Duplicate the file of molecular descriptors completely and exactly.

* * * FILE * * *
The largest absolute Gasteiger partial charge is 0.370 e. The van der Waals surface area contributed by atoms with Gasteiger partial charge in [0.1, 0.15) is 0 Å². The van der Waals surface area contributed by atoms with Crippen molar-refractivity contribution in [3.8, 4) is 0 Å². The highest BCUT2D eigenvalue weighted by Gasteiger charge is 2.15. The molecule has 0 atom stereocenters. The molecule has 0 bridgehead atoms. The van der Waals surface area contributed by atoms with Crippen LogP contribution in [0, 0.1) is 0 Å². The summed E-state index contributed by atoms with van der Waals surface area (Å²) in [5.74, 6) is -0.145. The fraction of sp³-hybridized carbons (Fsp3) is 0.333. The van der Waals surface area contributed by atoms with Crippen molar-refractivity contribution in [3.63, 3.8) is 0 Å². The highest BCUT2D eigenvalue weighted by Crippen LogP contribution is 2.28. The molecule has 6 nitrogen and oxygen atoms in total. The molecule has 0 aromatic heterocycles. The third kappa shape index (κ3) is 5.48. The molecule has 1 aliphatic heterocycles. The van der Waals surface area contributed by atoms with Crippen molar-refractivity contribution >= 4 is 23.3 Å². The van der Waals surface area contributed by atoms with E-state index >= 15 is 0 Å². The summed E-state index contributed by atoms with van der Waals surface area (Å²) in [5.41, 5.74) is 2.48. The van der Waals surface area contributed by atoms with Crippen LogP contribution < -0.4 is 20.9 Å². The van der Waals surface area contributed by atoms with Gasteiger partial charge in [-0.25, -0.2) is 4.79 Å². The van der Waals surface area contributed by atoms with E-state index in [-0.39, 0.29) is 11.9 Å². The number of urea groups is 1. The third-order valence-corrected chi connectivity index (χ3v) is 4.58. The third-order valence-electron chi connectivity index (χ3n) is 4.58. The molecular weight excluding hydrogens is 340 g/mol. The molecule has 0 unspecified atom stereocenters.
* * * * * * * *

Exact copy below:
The largest absolute Gasteiger partial charge is 0.370 e. The van der Waals surface area contributed by atoms with Gasteiger partial charge in [0.1, 0.15) is 0 Å². The van der Waals surface area contributed by atoms with Crippen molar-refractivity contribution in [3.8, 4) is 0 Å². The highest BCUT2D eigenvalue weighted by Gasteiger charge is 2.15. The molecule has 0 atom stereocenters. The molecule has 0 bridgehead atoms. The van der Waals surface area contributed by atoms with Crippen LogP contribution in [0, 0.1) is 0 Å². The summed E-state index contributed by atoms with van der Waals surface area (Å²) in [5.74, 6) is -0.145. The fraction of sp³-hybridized carbons (Fsp3) is 0.333. The van der Waals surface area contributed by atoms with Crippen molar-refractivity contribution in [3.63, 3.8) is 0 Å². The highest BCUT2D eigenvalue weighted by Crippen LogP contribution is 2.28. The molecule has 6 nitrogen and oxygen atoms in total. The molecule has 0 aromatic heterocycles. The third kappa shape index (κ3) is 5.48. The molecule has 1 aliphatic heterocycles. The van der Waals surface area contributed by atoms with Crippen molar-refractivity contribution >= 4 is 23.3 Å². The van der Waals surface area contributed by atoms with E-state index >= 15 is 0 Å². The summed E-state index contributed by atoms with van der Waals surface area (Å²) in [5.41, 5.74) is 2.48. The van der Waals surface area contributed by atoms with Crippen LogP contribution < -0.4 is 20.9 Å². The van der Waals surface area contributed by atoms with Gasteiger partial charge in [-0.25, -0.2) is 4.79 Å². The van der Waals surface area contributed by atoms with E-state index in [-0.39, 0.29) is 11.9 Å². The number of urea groups is 1. The third-order valence-corrected chi connectivity index (χ3v) is 4.58. The third-order valence-electron chi connectivity index (χ3n) is 4.58. The molecular weight excluding hydrogens is 340 g/mol. The molecule has 0 unspecified atom stereocenters.